The Real Thing


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I’ve been thinking recently about the notion of “authentic” food.

There’s an interesting story in Singapore’s Straits Times today about foreign eateries trying to bring authentic takes on their native cuisines to Singapore. French boulangerie Le Grenier à Pain, for example, apparently stuck to its crusty baguettes even though Singaporeans typically favor softer versions that local bakeries serve up. Ditto for Quiznos and its authenticity. (Yes, this article actually cites the American food-court sandwich chain in its roundup.)

Nonetheless, there are some Singaporeans who disagree with this business strategy — one is quoted as saying that restaurants should take local preferences into account since “the customer picks what he likes most, whether or not it’s true to the original taste.”

The story made me think of the tale a friend recently told me of taking his Beijing girlfriend to Italy. There, she sniffed at the way Italians do Italian pasta dishes, finding them lacking when compared with the versions she’s had in China.

Sure, cuisines get altered all the time when they migrate from country to country — ingredients are added, steps are subtracted. But what happens when the tweaked, polyglot product ends up being what people believe to be authentic?

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Dinner (And a Show)


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Anyone tailing me over the past few days might come to this conclusion: That Cheryl, she’s just a big whore.

It’s these red-light districts. I just can’t stay away from them.

Not that I’m dissing the world’s oldest profession, but it’s actually other afternoon delights that have been the draw for me in these neighborhoods.

In yesterday’s case, it was Kok Sen Coffee Shop‘s crispy harjeong gai, a Singaporean dish of chicken marinated in prawn paste and then deep fried. (A particularly apropos lure considering “gai,” or chicken, is local slang for “prostitute.” As is “fishball girl” in some corners, for that matter. I’m not even going to speculate why.)

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Where The Girls Eat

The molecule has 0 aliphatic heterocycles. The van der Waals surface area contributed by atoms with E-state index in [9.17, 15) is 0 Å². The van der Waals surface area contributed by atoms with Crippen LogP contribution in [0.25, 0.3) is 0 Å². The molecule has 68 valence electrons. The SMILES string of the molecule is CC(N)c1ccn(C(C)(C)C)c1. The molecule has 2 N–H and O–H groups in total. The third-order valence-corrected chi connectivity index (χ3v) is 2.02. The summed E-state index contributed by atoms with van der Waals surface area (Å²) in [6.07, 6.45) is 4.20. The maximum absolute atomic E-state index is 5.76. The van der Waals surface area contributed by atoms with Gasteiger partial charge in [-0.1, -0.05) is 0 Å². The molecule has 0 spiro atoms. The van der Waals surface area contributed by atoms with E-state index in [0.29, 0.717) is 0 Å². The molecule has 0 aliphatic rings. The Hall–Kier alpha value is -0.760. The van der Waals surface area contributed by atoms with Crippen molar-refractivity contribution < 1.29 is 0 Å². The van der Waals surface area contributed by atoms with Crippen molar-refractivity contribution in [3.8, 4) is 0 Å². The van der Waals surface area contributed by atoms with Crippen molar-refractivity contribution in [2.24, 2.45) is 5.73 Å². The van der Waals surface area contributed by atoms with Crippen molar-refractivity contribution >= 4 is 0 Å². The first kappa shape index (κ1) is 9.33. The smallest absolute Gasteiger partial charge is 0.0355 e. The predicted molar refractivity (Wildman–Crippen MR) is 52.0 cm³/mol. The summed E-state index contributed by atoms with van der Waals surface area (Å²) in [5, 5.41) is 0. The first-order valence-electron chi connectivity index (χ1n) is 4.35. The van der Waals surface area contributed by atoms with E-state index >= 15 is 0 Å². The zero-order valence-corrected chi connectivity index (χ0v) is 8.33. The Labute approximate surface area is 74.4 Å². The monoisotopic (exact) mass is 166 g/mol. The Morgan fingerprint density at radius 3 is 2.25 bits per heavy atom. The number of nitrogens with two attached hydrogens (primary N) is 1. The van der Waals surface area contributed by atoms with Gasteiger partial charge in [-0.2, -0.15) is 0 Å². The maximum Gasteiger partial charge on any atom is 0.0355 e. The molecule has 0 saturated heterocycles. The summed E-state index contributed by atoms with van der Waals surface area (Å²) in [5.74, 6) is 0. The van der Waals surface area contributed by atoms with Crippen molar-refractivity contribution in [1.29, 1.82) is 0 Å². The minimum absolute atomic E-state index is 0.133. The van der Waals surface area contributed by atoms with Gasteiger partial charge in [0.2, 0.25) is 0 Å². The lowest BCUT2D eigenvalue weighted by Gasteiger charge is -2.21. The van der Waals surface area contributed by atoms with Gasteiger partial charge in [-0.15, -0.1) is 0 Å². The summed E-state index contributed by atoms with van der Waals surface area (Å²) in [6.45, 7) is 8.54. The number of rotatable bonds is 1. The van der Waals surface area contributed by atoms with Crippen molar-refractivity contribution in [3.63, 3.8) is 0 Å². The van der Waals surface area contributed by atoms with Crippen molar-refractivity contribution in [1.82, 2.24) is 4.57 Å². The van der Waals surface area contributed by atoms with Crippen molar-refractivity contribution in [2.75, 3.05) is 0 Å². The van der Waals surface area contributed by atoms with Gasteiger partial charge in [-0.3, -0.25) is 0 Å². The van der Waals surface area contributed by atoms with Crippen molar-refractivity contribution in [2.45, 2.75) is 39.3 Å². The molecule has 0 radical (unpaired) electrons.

Chicken

Perhaps it was the yellowing fluorescent lighting. Or the sticky plastic chairs. Or the fleshy young girl in the black fishnets, scuffed-up heels and too-short shorts sashaying in for her nightly order of chicken wings.

But I had the distinct feeling: I’ve been here before.

Not here, at Cafe Supunsa in Singapore, specifically. But at a saucy place of ill-repute, enduring the mental undressings of men wondering if I’m one of the crowd, all in the name of searching for a good meal.

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The Heart of Things


Murtabak

They say that you can’t go home again.

Over a snack of mutton murtabak and Malay ginger tea, scalding hot and satisfyingly milky, the phrase suddenly popped into my head. And my mind immediately banished the logic.

I had been bemoaning my rudimentary photography skills to my friend KF Seetoh, a Singapore TV food host (the Saint Anthony of Southeast Asia, really), when I confessed, “I just learned how to focus.”

The camera, that is. And this would be, oh, after four years of owning the darned thing. 

In fact, I’m the only person I know who can take a picture of a perfectly delicious specimen of food and somehow produce a vision that is capable of inspiring nausea and thoughts of never lifting morsel to mouth ever again.

My problem, always, has been the hunger.

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A View From The Road: Spam Fries in Singapore


Spam 

Best. Discovery. Ever.

“Luncheon Meat Fries” at Wild Oats  in Singapore — an amazing bar food that consists of Spam sliced into thin strips and then deep fried.

Surely, this must be the reason God invented pigs.



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